JJM  Davis’ emergence as leader of the Birth of the Cool recording sessions created a great deal of resentment among some of the other players. For example, he assumed ownership and collected the royalties. What were the circumstances of that recording and how did he emerge as the leader?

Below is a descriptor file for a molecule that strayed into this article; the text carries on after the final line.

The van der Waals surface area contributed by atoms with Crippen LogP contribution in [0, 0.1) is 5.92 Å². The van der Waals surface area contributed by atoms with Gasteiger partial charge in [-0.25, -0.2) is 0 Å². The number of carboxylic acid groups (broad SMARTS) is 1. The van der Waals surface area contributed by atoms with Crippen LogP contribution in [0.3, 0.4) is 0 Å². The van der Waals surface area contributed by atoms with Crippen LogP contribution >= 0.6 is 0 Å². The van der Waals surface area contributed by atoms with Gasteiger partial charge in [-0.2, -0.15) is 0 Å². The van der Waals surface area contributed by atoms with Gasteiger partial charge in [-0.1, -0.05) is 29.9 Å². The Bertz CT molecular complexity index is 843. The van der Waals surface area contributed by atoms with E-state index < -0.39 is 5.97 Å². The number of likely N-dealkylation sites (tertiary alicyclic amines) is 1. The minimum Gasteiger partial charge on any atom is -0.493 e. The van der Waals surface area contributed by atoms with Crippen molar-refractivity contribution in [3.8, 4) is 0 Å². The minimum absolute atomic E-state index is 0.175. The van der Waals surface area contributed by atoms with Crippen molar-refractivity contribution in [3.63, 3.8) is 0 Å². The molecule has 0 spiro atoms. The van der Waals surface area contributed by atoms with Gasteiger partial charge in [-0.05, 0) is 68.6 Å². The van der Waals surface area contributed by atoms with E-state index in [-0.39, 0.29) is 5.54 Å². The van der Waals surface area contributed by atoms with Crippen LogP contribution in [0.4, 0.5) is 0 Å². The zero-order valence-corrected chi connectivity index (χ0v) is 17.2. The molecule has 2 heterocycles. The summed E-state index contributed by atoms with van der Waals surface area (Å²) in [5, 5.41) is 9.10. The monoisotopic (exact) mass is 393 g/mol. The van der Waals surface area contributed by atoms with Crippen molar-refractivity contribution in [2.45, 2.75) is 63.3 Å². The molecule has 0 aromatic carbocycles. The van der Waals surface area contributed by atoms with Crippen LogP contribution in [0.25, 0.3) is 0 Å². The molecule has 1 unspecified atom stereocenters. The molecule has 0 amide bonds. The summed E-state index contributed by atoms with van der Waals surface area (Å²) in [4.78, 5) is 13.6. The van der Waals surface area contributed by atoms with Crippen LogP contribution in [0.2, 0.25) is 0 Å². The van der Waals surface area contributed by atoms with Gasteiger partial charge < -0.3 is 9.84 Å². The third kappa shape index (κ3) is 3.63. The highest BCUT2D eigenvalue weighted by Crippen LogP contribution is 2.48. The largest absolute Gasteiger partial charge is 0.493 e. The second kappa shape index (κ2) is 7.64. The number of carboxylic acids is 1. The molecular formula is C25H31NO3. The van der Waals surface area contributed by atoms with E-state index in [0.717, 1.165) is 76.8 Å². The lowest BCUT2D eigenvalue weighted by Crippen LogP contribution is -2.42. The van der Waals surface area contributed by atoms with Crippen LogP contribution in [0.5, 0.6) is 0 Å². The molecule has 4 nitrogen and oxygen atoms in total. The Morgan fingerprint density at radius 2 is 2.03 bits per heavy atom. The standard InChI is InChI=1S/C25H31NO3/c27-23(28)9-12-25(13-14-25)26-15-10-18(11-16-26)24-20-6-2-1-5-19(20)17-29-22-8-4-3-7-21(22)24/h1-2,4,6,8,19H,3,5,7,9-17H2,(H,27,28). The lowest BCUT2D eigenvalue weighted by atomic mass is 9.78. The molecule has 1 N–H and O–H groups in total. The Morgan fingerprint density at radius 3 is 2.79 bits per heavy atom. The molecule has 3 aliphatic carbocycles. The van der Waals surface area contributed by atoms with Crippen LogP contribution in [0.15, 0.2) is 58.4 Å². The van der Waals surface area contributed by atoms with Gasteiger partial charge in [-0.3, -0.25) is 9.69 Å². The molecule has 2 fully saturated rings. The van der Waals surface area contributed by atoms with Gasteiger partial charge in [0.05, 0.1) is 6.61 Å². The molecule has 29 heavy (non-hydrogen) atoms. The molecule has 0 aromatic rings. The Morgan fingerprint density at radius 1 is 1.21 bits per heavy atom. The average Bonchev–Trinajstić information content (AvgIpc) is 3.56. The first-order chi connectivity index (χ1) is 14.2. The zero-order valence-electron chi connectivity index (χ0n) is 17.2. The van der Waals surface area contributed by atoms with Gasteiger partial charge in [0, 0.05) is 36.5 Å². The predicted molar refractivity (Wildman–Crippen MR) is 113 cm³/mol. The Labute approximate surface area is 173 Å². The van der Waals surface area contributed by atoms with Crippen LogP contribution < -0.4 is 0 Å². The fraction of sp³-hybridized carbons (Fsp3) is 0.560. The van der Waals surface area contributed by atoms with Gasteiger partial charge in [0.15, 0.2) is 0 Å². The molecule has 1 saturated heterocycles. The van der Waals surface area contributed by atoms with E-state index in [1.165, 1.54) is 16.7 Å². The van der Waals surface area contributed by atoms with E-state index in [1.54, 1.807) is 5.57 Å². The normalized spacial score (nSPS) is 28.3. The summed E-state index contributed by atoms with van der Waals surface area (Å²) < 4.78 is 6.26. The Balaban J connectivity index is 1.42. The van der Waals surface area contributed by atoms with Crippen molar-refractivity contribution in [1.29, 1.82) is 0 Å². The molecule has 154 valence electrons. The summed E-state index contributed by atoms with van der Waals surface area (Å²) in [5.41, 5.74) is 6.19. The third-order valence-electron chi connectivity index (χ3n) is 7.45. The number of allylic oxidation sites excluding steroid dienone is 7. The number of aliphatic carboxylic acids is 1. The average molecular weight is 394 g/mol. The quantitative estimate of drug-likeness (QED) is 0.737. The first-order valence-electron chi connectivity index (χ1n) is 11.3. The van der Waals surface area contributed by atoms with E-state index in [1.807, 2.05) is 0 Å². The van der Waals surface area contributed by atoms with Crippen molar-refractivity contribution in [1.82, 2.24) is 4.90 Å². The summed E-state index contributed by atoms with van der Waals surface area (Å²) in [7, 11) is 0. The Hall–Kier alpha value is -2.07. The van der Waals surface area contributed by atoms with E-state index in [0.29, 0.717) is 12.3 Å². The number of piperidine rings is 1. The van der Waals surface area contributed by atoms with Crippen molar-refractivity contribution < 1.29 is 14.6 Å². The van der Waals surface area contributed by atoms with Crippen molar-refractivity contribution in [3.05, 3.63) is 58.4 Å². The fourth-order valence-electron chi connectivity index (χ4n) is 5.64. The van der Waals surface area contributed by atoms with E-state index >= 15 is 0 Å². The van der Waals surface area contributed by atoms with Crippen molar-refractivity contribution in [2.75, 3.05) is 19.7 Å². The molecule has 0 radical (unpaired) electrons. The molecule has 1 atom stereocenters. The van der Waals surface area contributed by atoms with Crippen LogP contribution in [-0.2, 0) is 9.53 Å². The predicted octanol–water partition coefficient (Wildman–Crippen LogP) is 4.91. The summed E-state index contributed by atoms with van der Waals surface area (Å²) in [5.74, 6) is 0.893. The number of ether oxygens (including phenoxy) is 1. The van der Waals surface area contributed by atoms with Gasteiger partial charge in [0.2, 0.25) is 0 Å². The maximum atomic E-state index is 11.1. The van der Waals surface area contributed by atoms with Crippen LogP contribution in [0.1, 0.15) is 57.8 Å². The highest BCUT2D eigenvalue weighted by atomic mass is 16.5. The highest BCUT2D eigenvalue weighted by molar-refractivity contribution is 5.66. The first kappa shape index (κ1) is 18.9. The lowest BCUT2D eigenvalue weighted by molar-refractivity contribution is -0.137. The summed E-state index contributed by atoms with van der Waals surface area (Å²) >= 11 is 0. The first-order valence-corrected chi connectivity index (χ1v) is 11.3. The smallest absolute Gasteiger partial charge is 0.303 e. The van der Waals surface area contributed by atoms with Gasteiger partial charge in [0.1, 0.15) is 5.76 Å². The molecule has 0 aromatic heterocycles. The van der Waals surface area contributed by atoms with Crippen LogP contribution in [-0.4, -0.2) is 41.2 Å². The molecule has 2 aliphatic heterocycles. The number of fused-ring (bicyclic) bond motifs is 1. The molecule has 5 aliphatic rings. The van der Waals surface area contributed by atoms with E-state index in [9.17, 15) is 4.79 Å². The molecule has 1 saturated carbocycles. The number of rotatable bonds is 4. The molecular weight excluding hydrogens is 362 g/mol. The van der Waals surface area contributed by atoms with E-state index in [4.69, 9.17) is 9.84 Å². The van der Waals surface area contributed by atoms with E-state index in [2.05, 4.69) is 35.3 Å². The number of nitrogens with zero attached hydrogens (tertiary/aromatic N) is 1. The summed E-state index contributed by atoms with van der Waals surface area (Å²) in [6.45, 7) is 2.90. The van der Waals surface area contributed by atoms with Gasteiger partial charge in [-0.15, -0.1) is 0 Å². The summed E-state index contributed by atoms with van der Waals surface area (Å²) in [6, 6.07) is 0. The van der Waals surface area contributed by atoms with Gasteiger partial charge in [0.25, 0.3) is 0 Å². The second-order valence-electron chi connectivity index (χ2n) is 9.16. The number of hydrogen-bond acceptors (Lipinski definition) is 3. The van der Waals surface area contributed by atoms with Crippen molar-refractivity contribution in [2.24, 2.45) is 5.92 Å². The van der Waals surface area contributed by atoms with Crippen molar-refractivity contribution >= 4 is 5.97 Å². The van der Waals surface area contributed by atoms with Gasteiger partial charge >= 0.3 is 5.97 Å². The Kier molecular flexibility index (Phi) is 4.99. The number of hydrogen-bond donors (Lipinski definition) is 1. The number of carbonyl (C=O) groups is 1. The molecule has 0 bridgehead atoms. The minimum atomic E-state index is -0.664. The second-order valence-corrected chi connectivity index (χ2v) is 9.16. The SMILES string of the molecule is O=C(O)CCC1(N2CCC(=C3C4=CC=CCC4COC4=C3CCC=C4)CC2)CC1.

JS  I find this to be rather important. Pete Rugolo had been hired in a managerial capacity in the early years of Capitol Records to expand their horizons by going into new kinds of jazz. He was in New York and had heard about this rehearsal group. He must have heard them play, because there are no recordings of them in rehearsal. He signed them to do a number of singles, to be recorded during three sessions. The problem is that there was a recording ban going on at that point, so they had to record for what would come out later. There was a work hiatus because of that. If you look at the recording dates they really jump around. Miles went to Paris during this period, came back, and so on. As Gil Evans and Gerry Mulligan said, Miles was the only player in that band with name recognition enough to front the band. Given all the great players in that ensemble, it is hard to believe that today, but I believe that is right. Evans and Mulligan also said that he was the only one with the discipline to put them together, and to have rehearsals. That was his job with Charlie Parker as well, to call rehearsals and in essence act as music director, so it makes sense that he would do this for this band as well. Apparently he did keep the money earned from the sessions for himself, though I can’t believe the royalties were very substantial.